En EspaŅol

Q. Who is Mr. Smarty Plants?

A: There are those who suspect Wildflower Center volunteers are the culpable and capable culprits. Yet, others think staff members play some, albeit small, role. You can torture us with your plant questions, but we will never reveal the Green Guru's secret identity.

Help us grow by giving to the Plant Database Fund or by becoming a member

Did you know you can access the Native Plant Information Network with your web-enabled smartphone?

Share

Ask Mr. Smarty Plants

Ask Mr. Smarty Plants is a free service provided by the staff and volunteers at the Lady Bird Johnson Wildflower Center.

Search Smarty Plants
    
 
See a list of all Smarty Plants questions
Can't find the answer in our existing FAQs, submit a question to Mr. Smarty Plants.
Need help with plant identification, visit the plant identification page.
 
rate this answer
Not Yet Rated

Friday - May 11, 2012

From: Driftwood, TX
Region: Southwest
Topic: Diseases and Disorders, Shrubs
Title: How to correct Anacacho leaves that are turning brown and curling in Driftwood, TX?
Answered by: Jimmy Mills

QUESTION:

Anacacho lunarioides leaves are turning brown and curling,how do I correct?

ANSWER:

Anacacho lunarioides, also known as Bauhinia lunarioides (Anacacho orchid tree) is a beautiful native Texas tree, and a look at the USDA Distribution Map shows that it is growing west of Hays County in Val Verde, Kinney, Webb, and Mc Mullen Counties. Its NPIN Profile adds Gillespie and Blanco Counties, and this soil description: Rocky, limestone soils. Sandy, sandy loam, medium loam, limestone-based. So it seems that it’s not from around here which could be part of the problem.

One approach to answering questions like this one is to think back to when the plant had green leaves and ask what has changed about its growing situation since then; watering schedule, fertilization,recently transplanted? Again from the NPIN Profile, the plant should grow well in partial shade in well drained sand, loam, limestone. Is it growing under optimal conditions?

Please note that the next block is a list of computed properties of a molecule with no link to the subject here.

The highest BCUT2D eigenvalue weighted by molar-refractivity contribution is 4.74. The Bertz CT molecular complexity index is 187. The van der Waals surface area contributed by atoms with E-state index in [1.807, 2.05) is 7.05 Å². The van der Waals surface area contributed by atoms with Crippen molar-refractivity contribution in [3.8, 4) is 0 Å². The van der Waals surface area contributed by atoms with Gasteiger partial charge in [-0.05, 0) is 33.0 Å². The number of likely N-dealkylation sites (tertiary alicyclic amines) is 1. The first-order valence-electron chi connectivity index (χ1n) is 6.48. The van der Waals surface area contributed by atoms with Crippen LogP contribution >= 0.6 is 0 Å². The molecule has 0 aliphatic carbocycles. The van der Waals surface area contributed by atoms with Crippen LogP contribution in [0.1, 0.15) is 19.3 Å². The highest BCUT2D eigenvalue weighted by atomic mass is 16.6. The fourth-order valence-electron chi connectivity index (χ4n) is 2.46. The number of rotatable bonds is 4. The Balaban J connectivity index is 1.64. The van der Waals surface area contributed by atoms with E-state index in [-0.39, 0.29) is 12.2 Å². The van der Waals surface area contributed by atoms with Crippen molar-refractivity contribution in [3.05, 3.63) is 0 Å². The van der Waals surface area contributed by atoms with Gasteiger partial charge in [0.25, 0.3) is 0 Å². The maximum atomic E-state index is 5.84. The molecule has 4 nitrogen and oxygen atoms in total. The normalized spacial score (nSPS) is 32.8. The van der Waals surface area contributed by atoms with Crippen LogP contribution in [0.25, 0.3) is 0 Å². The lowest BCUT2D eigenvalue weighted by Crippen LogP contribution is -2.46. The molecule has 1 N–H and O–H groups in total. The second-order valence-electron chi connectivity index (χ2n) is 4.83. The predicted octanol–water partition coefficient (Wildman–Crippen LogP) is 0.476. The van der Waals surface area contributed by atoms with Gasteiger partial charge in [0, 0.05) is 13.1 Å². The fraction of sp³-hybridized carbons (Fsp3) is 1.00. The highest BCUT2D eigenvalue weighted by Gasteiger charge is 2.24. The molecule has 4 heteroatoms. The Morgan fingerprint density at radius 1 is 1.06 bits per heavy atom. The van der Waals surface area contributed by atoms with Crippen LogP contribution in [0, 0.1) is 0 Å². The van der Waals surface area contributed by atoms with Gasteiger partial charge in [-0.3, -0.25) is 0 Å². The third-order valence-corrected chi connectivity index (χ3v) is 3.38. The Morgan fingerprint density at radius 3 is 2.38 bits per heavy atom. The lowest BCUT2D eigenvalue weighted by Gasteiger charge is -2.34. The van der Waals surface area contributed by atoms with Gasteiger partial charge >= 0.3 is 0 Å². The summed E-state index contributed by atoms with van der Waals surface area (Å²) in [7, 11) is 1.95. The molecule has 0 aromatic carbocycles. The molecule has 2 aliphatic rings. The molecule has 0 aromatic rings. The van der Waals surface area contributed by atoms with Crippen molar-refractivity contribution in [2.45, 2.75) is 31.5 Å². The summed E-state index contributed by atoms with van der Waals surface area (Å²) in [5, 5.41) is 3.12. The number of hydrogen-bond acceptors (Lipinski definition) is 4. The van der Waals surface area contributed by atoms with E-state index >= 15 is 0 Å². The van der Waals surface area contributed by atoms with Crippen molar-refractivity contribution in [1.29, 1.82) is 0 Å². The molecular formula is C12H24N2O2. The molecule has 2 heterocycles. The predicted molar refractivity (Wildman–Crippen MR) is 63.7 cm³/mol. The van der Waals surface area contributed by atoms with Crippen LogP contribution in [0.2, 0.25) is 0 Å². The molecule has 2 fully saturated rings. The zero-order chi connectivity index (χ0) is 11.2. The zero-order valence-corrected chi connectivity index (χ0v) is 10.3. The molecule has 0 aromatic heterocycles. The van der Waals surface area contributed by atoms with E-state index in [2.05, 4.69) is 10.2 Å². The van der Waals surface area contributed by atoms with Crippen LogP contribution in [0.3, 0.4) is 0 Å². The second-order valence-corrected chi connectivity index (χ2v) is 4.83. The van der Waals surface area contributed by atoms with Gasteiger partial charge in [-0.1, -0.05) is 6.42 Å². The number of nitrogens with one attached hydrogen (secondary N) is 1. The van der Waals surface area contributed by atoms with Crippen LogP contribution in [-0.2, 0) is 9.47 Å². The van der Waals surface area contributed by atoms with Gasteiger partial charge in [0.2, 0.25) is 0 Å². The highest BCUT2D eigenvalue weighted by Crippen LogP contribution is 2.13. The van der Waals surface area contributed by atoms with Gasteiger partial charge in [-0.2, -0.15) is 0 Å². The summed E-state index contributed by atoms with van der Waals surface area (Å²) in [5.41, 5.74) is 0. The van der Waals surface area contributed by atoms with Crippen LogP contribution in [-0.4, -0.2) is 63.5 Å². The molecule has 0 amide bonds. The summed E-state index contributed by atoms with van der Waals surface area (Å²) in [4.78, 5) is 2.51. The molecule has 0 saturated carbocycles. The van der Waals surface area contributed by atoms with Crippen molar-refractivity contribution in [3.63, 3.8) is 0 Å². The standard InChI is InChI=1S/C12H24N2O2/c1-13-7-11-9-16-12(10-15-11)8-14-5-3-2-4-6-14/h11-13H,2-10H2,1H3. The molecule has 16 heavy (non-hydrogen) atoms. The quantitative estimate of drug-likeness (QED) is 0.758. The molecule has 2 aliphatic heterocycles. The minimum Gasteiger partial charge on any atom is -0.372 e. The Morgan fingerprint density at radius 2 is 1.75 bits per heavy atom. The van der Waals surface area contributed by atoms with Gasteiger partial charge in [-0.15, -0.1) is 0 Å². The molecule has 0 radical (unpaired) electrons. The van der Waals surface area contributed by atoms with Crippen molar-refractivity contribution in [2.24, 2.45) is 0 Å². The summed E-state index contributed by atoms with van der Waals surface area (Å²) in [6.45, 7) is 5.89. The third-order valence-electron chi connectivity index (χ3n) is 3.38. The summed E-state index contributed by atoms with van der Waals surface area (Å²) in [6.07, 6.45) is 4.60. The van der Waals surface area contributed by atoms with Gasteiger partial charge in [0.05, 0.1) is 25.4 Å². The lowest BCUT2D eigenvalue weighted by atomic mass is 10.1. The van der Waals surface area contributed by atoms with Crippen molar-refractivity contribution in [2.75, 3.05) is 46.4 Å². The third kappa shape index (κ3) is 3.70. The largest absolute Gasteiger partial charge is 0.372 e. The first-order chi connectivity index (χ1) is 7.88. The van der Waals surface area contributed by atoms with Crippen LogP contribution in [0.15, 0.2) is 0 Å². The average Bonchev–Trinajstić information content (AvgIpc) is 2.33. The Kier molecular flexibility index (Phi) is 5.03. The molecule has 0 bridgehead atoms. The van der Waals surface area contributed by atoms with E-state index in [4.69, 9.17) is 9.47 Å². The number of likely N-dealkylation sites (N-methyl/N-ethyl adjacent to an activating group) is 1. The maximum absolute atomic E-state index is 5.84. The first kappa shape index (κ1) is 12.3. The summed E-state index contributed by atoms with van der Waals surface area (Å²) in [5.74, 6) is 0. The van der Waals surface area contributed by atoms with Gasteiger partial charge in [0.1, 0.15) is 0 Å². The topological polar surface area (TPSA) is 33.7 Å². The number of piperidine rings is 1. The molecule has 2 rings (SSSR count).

Don’t overwater, and don’t give it fertilizer in its stressed condition.

The plant appears on Recommended Native Plants list of the Austin Chapter  of the Native Plant Society of Texas (NPSOT). By contacting them, you may find someone who can give you more information about growing this plant.

 

 

 

 

 

 

From the Image Gallery


Anacacho orchid tree
Bauhinia lunarioides

More Shrubs Questions

Evergreen for privacy screen in Northern California
October 19, 2012 - Hello, My neighbor just logged their property and we need a very quick growing evergreen shrub/tree (for privacy of ugly cabin) that grows to at least 10' -15' tall. We live in northern Cal. about ...
view the full question and answer

Difference between Styrax platanifolius and Styrax patanifolius ssp. texanus
November 18, 2011 - What is the difference between a Styrax platanifolius and a Styrax platanifolius texanus?
view the full question and answer

Control of non-native invasive Japanese Barberry from Enfield NH
April 22, 2014 - I recently bought a home that is bordered by woods and a sizable area of invasive Japanese Barberry growing on a steep hill in and around a stone wall making it that much harder to dig up. I've alway...
view the full question and answer

Deep Rooted Large Shrub or Small Tree for Driveway Strip
August 21, 2014 - I am in eastern Massachusetts. My condominium Grounds Committee is searching for a small tree suitable to plant in narrow (4'-5') beds which divide two driveways. Can you suggest something whose roo...
view the full question and answer

Natural barrier for sheep in England
July 26, 2008 - Hi I am trying to find a plant that sheep will not eat to use as a natural barrier to keep sheep out of my R/C model flying clubs flying field.It will have to be a couple of feet tall and be a long li...
view the full question and answer

Support the Wildflower Center by Donating Online or Becoming a Member today.
E-NEWSLETTER | BECOME A MEMBER | DONATE NOW | MEDIA | SITEMAP | STAFF
© 2016 Lady Bird Johnson Wildflower Center